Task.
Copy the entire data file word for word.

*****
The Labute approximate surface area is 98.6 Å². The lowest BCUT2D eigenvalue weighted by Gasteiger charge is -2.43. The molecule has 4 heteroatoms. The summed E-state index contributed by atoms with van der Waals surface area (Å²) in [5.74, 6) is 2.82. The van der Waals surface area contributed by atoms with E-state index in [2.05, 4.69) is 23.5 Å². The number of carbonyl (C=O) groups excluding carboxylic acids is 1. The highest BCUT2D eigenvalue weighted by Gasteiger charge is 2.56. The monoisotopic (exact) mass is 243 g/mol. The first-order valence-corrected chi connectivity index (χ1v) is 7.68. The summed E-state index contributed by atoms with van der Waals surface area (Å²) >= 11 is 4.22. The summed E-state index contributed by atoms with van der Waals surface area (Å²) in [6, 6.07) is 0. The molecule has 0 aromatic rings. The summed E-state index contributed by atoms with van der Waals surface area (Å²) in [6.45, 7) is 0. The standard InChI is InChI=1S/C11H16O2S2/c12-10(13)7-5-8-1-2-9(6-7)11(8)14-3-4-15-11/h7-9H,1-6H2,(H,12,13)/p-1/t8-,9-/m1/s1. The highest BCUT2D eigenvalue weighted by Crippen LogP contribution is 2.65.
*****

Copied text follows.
The Labute approximate surface area is 98.6 Å². The lowest BCUT2D eigenvalue weighted by Gasteiger charge is -2.43. The molecule has 4 heteroatoms. The summed E-state index contributed by atoms with van der Waals surface area (Å²) in [5.74, 6) is 2.82. The van der Waals surface area contributed by atoms with E-state index in [2.05, 4.69) is 23.5 Å². The number of carbonyl (C=O) groups excluding carboxylic acids is 1. The highest BCUT2D eigenvalue weighted by Gasteiger charge is 2.56. The monoisotopic (exact) mass is 243 g/mol. The first-order valence-corrected chi connectivity index (χ1v) is 7.68. The summed E-state index contributed by atoms with van der Waals surface area (Å²) >= 11 is 4.22. The summed E-state index contributed by atoms with van der Waals surface area (Å²) in [6, 6.07) is 0. The molecule has 0 aromatic rings. The summed E-state index contributed by atoms with van der Waals surface area (Å²) in [6.45, 7) is 0. The standard InChI is InChI=1S/C11H16O2S2/c12-10(13)7-5-8-1-2-9(6-7)11(8)14-3-4-15-11/h7-9H,1-6H2,(H,12,13)/p-1/t8-,9-/m1/s1. The highest BCUT2D eigenvalue weighted by Crippen LogP contribution is 2.65.